My husband, Kolin, our good friend, Melinda and I went out snowshoeing on Sunday. We had planned to hike the Black Prince Cirque/Warspite Lake loop out in Peter Lougheed Provincial Park on the Spray Lakes Trail. We had the route mapped and were on our way. However, the trail was completely unmarked and when we came to the first fork in the trail, we went right, thinking that we were beginning the loop towards the lake. Now, we knew ahead of time that this was supposed to be a fairly flat trail, with only about a 200 meter elevation gain. So when the trail started heading upwards, we didn’t think anything of it, because we knew there would be a bit of an incline. And, to be honest, we were so immersed in the beautiful scenery around us, we didn’t really care.
Up, up, up we went, with no levelling out to be seen. Eventually we made the comment that we weren’t expecting there to be so many steep parts, but we were sure it would be worth it once we got to the lake. After about an hour and a half, we made it to a clearing. Now the trail split off into about 3 different directions. None of them marked. Unable to see the lake, and unsure which direction to go to get there, we continued heading right. Eventually, we crossed paths with a back-country skier and his dog. We asked him if we were headed in the right direction to get to the lake and he replied, “Uh, no. The lake was way back at the beginning of the trail. No incline to get to it. This is a trail used a lot by skiers to get up into these glades to do some powder skiing through the trees.” We thanked him and he continued on his way. Ok – we took a wrong turn. But, here we stood – amongst powder covered tress, with the most incredible view before us.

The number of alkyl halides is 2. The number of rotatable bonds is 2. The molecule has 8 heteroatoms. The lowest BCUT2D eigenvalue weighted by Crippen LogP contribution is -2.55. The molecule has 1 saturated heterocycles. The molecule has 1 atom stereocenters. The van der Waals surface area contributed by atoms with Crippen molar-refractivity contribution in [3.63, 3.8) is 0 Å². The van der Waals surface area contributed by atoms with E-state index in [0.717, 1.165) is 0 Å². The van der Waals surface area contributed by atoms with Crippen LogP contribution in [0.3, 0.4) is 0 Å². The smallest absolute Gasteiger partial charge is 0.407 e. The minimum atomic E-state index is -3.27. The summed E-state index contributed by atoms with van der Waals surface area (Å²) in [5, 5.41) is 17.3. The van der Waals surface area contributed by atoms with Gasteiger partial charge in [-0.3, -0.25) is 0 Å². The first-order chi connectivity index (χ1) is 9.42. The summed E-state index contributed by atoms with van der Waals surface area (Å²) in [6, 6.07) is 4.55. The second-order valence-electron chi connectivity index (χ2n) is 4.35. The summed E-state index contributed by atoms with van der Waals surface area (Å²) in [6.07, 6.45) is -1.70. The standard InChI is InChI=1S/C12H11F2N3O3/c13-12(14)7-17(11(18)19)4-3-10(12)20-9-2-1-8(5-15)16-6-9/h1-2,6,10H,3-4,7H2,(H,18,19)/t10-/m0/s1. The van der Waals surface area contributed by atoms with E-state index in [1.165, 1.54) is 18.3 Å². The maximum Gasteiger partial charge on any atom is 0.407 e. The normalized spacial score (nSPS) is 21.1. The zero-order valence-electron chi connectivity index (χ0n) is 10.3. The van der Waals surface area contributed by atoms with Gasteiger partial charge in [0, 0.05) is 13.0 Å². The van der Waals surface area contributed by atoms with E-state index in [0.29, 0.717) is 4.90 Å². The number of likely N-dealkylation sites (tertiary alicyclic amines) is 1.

After we spent some time admiring the view, we started making our descent. I was reflecting on the wrong turn that we had made, and it got me thinking that this is the exact same thing that we can sometimes do to our students. We have the path perfectly laid out for them, we’ve given them explicit directions to follow, and yet, somehow, along the way a mistake can be made that will take them completely off course. Most of the time, those mistakes are not valued. “You’re not doing what you’re supposed to” “You need to do this, instead”. But this experience made me think; sometimes, the BEST thing we (and our students) can make, is a mistake! If we wouldn’t have gotten off course of the path that we were supposed to follow, we would have never come across the stunning views that we did that day. The lake was at a lower elevation, below the tree line and buried at the base of a mountain. And even though it was still a beautiful sight (we did eventually make it to the lake!), the view could not be compared to what we saw when we went the wrong way.
Sometimes, a mistake can lead us to much better things – our students need to understand this. It’s not always about following perfectly laid out directions to come to a perfectly laid out conclusion. If our snowshoe path had been marked with directions, we never would have gone to the top. But it was because there was no clearly marked path, that we found our own. Our students should be allowed the same. Don’t clearly mark the path, let them find their own direction – and even if they make a mistake, they may discover that the result is better than what they were expecting in the first place. And that makes the view so much sweeter.